Utilisation of hepatocellular carcinoma screening in Australians at risk of hepatitis B virus-related carcinoma and prescribed anti-viral therapy

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Journal Article
Journal of Clinical Nursing, 2018, 27 (13-14), pp. 2673 - 2683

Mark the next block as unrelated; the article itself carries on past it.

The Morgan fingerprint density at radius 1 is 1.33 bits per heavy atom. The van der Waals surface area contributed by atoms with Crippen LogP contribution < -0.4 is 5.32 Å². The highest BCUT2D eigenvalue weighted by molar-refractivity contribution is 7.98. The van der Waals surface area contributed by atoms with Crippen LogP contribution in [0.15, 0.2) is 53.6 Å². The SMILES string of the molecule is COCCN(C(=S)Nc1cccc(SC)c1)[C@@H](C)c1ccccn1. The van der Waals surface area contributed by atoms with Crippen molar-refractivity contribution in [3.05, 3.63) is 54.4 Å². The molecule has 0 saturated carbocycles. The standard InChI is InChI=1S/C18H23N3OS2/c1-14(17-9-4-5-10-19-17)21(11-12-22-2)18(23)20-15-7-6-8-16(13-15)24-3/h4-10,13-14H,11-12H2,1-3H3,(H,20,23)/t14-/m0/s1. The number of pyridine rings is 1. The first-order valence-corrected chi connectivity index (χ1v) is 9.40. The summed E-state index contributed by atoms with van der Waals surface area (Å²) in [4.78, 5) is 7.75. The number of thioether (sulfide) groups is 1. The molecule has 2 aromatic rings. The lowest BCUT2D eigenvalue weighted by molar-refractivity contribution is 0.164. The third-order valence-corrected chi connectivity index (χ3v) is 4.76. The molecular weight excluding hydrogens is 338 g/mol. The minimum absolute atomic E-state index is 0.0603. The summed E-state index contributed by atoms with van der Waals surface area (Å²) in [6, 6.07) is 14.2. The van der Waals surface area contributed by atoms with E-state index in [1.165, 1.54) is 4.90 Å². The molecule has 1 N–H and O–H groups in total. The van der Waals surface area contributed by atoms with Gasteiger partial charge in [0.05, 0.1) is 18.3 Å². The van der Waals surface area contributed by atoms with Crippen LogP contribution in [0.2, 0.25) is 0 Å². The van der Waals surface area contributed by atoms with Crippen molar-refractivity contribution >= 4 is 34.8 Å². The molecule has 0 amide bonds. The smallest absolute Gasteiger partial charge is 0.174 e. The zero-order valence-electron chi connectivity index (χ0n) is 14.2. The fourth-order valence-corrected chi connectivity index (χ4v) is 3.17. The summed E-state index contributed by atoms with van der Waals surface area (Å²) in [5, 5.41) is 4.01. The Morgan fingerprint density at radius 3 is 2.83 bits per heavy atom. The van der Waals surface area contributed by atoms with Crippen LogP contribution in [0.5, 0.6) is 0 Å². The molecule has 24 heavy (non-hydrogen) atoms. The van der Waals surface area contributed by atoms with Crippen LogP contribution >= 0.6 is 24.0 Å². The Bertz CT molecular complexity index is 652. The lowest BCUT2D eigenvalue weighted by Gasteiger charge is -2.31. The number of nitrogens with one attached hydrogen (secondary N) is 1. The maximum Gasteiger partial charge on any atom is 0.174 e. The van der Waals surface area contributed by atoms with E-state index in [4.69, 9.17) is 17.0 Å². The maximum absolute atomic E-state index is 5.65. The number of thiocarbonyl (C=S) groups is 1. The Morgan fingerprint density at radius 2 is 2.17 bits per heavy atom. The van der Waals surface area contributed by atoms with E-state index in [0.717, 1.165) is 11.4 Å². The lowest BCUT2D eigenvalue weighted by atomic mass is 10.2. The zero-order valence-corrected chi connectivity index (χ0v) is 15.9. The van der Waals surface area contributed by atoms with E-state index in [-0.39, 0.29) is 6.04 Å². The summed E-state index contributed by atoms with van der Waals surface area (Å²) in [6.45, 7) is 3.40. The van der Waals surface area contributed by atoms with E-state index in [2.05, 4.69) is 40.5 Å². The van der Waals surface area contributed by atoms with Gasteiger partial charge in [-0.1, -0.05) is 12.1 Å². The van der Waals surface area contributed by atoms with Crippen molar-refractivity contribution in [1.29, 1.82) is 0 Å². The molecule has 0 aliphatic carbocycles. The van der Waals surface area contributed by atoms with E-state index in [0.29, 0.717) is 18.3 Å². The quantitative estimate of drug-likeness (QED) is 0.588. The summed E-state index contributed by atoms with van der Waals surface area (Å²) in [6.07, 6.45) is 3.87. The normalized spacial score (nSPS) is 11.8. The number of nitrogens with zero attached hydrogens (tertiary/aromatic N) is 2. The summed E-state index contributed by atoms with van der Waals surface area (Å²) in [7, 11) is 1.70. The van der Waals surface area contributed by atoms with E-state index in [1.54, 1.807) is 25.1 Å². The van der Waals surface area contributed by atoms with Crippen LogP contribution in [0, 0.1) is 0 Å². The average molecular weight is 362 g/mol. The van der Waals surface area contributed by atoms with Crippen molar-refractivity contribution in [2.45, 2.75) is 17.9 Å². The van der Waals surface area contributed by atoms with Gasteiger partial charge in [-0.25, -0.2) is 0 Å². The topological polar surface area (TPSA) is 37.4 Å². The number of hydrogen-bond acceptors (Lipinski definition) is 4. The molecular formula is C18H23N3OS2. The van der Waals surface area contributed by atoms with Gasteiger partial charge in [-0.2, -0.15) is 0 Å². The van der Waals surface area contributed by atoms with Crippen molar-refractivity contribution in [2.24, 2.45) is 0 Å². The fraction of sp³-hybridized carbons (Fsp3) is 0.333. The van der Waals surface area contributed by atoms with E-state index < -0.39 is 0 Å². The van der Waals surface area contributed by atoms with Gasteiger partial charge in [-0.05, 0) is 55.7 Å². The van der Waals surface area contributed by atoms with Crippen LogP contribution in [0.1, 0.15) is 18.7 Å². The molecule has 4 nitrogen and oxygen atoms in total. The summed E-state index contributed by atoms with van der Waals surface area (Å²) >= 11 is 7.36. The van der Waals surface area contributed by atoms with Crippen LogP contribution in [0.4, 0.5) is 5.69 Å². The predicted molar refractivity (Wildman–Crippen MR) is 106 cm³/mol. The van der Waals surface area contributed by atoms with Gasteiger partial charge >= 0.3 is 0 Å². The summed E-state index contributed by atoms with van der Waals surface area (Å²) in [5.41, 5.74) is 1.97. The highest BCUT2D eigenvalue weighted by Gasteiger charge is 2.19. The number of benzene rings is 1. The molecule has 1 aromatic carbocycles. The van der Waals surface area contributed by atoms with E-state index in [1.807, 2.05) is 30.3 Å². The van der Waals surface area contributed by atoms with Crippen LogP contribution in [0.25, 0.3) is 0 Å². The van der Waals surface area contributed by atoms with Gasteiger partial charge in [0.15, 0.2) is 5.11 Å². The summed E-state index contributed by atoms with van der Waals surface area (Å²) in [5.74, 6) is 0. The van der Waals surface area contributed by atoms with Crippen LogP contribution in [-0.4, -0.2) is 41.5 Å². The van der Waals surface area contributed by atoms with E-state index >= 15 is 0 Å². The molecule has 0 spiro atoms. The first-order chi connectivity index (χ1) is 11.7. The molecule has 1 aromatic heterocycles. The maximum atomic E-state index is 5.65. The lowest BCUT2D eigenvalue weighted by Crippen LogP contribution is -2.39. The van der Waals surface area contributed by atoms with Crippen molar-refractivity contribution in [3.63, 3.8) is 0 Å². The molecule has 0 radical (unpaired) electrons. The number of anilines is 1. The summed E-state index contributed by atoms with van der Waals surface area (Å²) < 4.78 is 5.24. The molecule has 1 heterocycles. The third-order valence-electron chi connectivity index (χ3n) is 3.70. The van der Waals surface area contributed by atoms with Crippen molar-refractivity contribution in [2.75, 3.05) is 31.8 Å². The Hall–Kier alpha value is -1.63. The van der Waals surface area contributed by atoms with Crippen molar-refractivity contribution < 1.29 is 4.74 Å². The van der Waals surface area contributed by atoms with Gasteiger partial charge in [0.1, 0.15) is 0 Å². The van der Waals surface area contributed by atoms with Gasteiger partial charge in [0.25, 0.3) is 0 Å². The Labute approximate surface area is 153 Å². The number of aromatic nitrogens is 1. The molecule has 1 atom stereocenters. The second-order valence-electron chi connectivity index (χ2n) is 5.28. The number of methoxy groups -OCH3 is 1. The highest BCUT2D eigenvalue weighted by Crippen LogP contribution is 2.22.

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© 2018 John Wiley & Sons Ltd Aims and objectives: To investigate hepatocellular carcinoma screening utilisation and factors associated with utilisation among patients prescribed hepatitis B virus anti-viral therapy and at risk of hepatocellular carcinoma. Background: The incidence of hepatocellular carcinoma has increased in Australia over the past three decades with chronic hepatitis B virus infection a major contributor. hepatocellular carcinoma surveillance programs aim to detect cancers early enabling curative treatment options, longer survival and longer times to recurrence. Design: Multi-site cross-sectional survey. Methods: An online study questionnaire was administered to eligible participants attending three Sydney tertiary hospitals. Data were grouped into six mutually exclusive hepatocellular carcinoma risk factor categories as per American Association for the Study of Liver Diseases guidelines. All analyses were undertaken in STATA. Logistic regression was used to assess the associations between covariates and screening utilisation. Multivariate models described were assessed using the Hosmer–Lemeshow goodness of fit. Results: Of the 177 participants, 137 (77.4%) self-reported that US had been performed in the last six months. Awareness that screening should be performed and knowing the correct frequency of US screening were independently associated with screening utilisation. Participants who knew that screening should be undertaken were three times more likely to have had pretreatment education or were prescribed hepatitis B virus anti-viral treatment for >4 years. Participants reporting a family history of hepatocellular carcinoma were less likely to know that screening should be undertaken every 6 months. Conclusion: While utilisation of hepatocellular carcinoma surveillance programs was higher in this study than in previous reports, strategies to further improve surveillance remain necessary. Relevance to clinical practice: Findings from this research form the basis for proposing strategies to improve utilisation of hepatocellular carcinoma screening, inform hepatitis B virus-related clinical practice and for the delivery of care and nursing education to people receiving hepatitis B virus anti-viral therapy and at risk of developing hepatocellular carcinoma.
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